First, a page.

Last week Salman Rushdie was heckled for giving several low star scores to well known and accepted classics on an internet reading site. So I am going to join him. I have tried, oh Lord have I tried, but I heartily despise and dislike all the works of Sir Pelham Grenville Wodehouse. I would never have conferred the knighthood, and were I God Emperor of the Universe (I’m working on it) I would revoke it.
At school after reading Jerome K Jerome’s Three Men in a Boat and heartily roaring (amongst other scenes) at the cheese story, I looked around for another humorous writer. The school library did not stock, not unsurprisingly, Tom Sharpe so I was pointed Wodehouseward. I did not understand it. So far removed from my experience was his ethereal world of aunts and japes that I was nonplussed, and it was only after reaching my majority with greater experience and knowledge under my hat that I tried again.
Nope. Still couldn’t stomach him. I felt no empathy whatsoever with his characters, nor did his much praised humorous prose tickle me. The lack of empathy was a barrier and I forgot about him. Then a good few years later when Robert McCrum’s highly praised biography came out I tried again.
The biography was read on the radio and it was jolly interesting, old bean, what what. As a professional writer he was to be admired despite the dodginess with the Germans. And so armed with even more knowledge and a grudging respect for his professionalism I hied me to Foyles and bought a paperback.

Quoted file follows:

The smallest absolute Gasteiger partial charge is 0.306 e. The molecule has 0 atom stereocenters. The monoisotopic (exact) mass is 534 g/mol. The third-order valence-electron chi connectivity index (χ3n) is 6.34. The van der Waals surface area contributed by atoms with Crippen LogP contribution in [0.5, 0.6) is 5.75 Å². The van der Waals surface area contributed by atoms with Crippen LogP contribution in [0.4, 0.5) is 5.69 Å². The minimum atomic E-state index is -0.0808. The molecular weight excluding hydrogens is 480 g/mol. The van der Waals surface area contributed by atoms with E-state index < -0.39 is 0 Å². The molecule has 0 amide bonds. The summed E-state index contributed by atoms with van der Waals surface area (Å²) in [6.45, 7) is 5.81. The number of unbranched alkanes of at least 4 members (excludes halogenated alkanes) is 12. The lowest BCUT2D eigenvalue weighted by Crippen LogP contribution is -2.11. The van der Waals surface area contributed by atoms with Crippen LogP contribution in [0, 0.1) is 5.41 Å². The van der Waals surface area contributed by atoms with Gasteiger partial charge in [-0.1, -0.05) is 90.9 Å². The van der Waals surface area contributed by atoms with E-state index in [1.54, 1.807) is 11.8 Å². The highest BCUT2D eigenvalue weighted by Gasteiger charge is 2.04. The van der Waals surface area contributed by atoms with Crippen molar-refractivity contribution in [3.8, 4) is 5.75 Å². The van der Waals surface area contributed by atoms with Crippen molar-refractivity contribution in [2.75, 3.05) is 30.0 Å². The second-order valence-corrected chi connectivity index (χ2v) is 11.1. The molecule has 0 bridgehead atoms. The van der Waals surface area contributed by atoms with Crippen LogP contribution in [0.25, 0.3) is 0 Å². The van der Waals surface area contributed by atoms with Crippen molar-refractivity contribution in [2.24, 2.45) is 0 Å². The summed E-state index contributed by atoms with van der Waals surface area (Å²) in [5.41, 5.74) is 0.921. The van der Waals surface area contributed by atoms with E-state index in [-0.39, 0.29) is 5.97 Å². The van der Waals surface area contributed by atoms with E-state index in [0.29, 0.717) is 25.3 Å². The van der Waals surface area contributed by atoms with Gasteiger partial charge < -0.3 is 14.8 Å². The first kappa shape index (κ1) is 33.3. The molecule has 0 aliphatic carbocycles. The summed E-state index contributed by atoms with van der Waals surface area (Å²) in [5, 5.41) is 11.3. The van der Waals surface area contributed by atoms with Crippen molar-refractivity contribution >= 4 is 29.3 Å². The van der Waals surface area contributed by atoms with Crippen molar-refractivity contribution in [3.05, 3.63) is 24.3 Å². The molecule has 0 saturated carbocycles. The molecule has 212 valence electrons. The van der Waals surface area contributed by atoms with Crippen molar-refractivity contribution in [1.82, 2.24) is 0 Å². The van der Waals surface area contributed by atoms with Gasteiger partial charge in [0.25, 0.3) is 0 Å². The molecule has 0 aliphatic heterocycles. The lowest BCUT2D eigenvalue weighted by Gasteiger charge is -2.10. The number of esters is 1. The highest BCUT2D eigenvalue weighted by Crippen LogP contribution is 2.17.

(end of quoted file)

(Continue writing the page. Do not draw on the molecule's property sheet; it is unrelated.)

This book nearly went out of a train window. I was about fifty pages into it when the nausea overcame me. The train was hot. We had stopped inexplicably by the Arsenal stadium and with sweat pouring down my forehead I nearly threw it out of the open window onto the track. It was only the imagined consequences, of Wiltean dimensions, that forced me to stuff it in my bag.
Why do I hate him? It is the lack of empathy: while he is writing about these silly bloody idiots of no perceivable income, the spoilt layabouts of the upper classes, my immediate ancestors, fathers and grandfathers, were sweating themselves to death in the coal mines of the North, to fuel the economy, the empire, and no doubt fill the coal scuttles of those social pariahs, the Berties, the Gussies and all those rebarbative aunts.
What really annoys me is that the image of England in his books ripples across the globe as an extant representation of England, one that is further fanned by the works of Georgette Hayer, Barbara Cartland etc: a narrow clichéd view of England that takes no account of its variety.
And what annoys me even more is that there are some in England who want this vision to return; but what is truly terrifying is that there are those who are actively working for it.
written on a plane to Nice
and don’t forget, for all your reading needs: Lights Over Sheel – it’s not a humorous book